Alaska: All Aboard Skagway’s White Pass & Yukon Route
I was in Skagway many years ago and I could see right away it has changed. The commercial district has expanded, but has still kept to its original, historical architecture; the number of shops has grown considerably and been significantly improved in terms of the quality and price of the merchandise. There were many shops featuring beautiful Alaskan mammoth ivory pieces and local art, all lovely and quite pricey. The National Park Service has a greatly expanded presence with more facilities and museums along the main street of Broadway.
We took a bus ride out-of-town to Fraser Canada and enjoyed some historical commentary and beautiful scenery along the way. Once there, we boarded the famous White Pass & Yukon Route historic train for the 20-mile trip back to Skagway. The rail line was built 113 years ago, against all odds, to facilitate the Klondike gold rush. This narrow-gauge train cuts through dramatic scenery and winds through treacherous passages, reaching 2,865′ at its summit.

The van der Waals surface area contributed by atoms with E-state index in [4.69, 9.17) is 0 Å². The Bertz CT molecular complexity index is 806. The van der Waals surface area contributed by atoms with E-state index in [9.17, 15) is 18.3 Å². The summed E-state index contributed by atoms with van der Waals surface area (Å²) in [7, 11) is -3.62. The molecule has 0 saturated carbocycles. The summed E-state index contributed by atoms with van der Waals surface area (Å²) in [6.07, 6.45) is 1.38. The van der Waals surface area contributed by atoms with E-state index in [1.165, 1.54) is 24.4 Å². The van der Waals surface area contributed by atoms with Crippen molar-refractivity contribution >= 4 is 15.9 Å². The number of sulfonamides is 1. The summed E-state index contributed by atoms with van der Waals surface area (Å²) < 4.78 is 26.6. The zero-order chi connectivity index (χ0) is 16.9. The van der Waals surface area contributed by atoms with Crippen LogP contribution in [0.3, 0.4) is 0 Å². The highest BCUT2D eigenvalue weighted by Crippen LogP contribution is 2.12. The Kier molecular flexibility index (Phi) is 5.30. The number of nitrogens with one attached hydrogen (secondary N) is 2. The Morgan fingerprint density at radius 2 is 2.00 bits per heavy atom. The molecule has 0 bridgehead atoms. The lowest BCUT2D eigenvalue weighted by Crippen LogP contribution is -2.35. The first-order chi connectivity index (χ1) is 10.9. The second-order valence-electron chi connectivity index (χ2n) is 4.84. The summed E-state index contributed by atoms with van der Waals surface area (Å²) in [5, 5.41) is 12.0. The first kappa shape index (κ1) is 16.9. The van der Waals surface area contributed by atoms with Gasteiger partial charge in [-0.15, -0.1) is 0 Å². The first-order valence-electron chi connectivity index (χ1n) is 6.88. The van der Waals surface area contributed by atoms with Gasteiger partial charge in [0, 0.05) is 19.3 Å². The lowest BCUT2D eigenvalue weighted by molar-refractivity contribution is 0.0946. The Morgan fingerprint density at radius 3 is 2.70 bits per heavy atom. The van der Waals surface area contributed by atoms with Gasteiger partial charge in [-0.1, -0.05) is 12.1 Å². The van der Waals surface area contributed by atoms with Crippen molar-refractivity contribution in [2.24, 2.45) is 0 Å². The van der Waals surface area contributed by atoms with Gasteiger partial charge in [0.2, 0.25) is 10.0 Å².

Our ship is now officially considered a charmed group, and once again we enjoyed blue skies and crystal clear weather. I took this train before but didn’t have this incredible weather, so today’s scenery was especially glorious. Unfortunately, they only run the vintage steam engine on Monday and Friday’s, so we were pulled by a couple of regular diesel engines. I didn’t even see the steam engine on this trip. Glad I got a decent picture of it years ago.
Obviously, the cruise ships have generated a more recent type of gold rush, bringing thousands of people (and their money) into this economy. Skagway has handled the transition well.
When we got off the train, we spent some time walking on the quaint, retro-style main street, visiting the old-fashioned train station, and shopping. We enjoyed a halibut chowder and seafood pastry lunch at Olivia’s Bistro located in the Historic Skagway Inn.